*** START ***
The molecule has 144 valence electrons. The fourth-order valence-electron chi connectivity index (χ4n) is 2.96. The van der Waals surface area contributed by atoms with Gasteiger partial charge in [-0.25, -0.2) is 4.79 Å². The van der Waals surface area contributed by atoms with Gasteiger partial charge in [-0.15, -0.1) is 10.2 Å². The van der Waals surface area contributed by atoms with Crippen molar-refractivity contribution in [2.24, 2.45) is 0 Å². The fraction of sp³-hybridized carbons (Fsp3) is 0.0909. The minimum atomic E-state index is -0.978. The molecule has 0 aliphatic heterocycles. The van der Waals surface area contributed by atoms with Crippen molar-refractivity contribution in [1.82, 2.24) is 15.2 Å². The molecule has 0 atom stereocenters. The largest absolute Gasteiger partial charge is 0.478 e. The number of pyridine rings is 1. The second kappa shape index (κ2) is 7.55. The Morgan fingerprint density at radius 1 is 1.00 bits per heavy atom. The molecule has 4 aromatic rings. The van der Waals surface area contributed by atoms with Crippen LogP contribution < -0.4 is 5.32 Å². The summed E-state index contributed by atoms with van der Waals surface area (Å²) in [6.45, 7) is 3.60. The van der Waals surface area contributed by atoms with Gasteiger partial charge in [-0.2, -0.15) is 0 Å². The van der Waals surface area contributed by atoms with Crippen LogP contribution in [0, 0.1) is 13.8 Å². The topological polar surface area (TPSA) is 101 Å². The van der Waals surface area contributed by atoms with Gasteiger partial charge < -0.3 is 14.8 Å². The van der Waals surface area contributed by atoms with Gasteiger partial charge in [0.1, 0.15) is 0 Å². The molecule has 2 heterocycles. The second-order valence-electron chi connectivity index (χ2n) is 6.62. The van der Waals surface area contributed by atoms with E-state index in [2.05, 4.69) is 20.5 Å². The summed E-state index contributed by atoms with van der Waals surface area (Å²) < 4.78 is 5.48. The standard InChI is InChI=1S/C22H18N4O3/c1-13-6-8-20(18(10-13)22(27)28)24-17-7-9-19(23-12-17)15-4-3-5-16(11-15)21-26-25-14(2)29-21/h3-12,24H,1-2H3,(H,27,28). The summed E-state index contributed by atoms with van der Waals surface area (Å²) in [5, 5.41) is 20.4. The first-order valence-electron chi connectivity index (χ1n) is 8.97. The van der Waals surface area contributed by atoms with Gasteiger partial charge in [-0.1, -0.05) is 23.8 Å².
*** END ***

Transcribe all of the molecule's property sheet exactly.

The molecule has 144 valence electrons. The fourth-order valence-electron chi connectivity index (χ4n) is 2.96. The van der Waals surface area contributed by atoms with Gasteiger partial charge in [-0.25, -0.2) is 4.79 Å². The van der Waals surface area contributed by atoms with Gasteiger partial charge in [-0.15, -0.1) is 10.2 Å². The van der Waals surface area contributed by atoms with Crippen molar-refractivity contribution in [2.24, 2.45) is 0 Å². The fraction of sp³-hybridized carbons (Fsp3) is 0.0909. The minimum atomic E-state index is -0.978. The molecule has 0 aliphatic heterocycles. The van der Waals surface area contributed by atoms with Crippen molar-refractivity contribution in [1.82, 2.24) is 15.2 Å². The molecule has 0 atom stereocenters. The largest absolute Gasteiger partial charge is 0.478 e. The number of pyridine rings is 1. The second kappa shape index (κ2) is 7.55. The Morgan fingerprint density at radius 1 is 1.00 bits per heavy atom. The molecule has 4 aromatic rings. The van der Waals surface area contributed by atoms with Crippen LogP contribution < -0.4 is 5.32 Å². The summed E-state index contributed by atoms with van der Waals surface area (Å²) in [6.45, 7) is 3.60. The van der Waals surface area contributed by atoms with Gasteiger partial charge in [-0.2, -0.15) is 0 Å². The van der Waals surface area contributed by atoms with Crippen LogP contribution in [0, 0.1) is 13.8 Å². The topological polar surface area (TPSA) is 101 Å². The van der Waals surface area contributed by atoms with Gasteiger partial charge < -0.3 is 14.8 Å². The van der Waals surface area contributed by atoms with Gasteiger partial charge in [0.1, 0.15) is 0 Å². The molecule has 2 heterocycles. The second-order valence-electron chi connectivity index (χ2n) is 6.62. The van der Waals surface area contributed by atoms with E-state index in [2.05, 4.69) is 20.5 Å². The summed E-state index contributed by atoms with van der Waals surface area (Å²) < 4.78 is 5.48. The standard InChI is InChI=1S/C22H18N4O3/c1-13-6-8-20(18(10-13)22(27)28)24-17-7-9-19(23-12-17)15-4-3-5-16(11-15)21-26-25-14(2)29-21/h3-12,24H,1-2H3,(H,27,28). The summed E-state index contributed by atoms with van der Waals surface area (Å²) in [5, 5.41) is 20.4. The first-order valence-electron chi connectivity index (χ1n) is 8.97. The van der Waals surface area contributed by atoms with Gasteiger partial charge in [-0.1, -0.05) is 23.8 Å².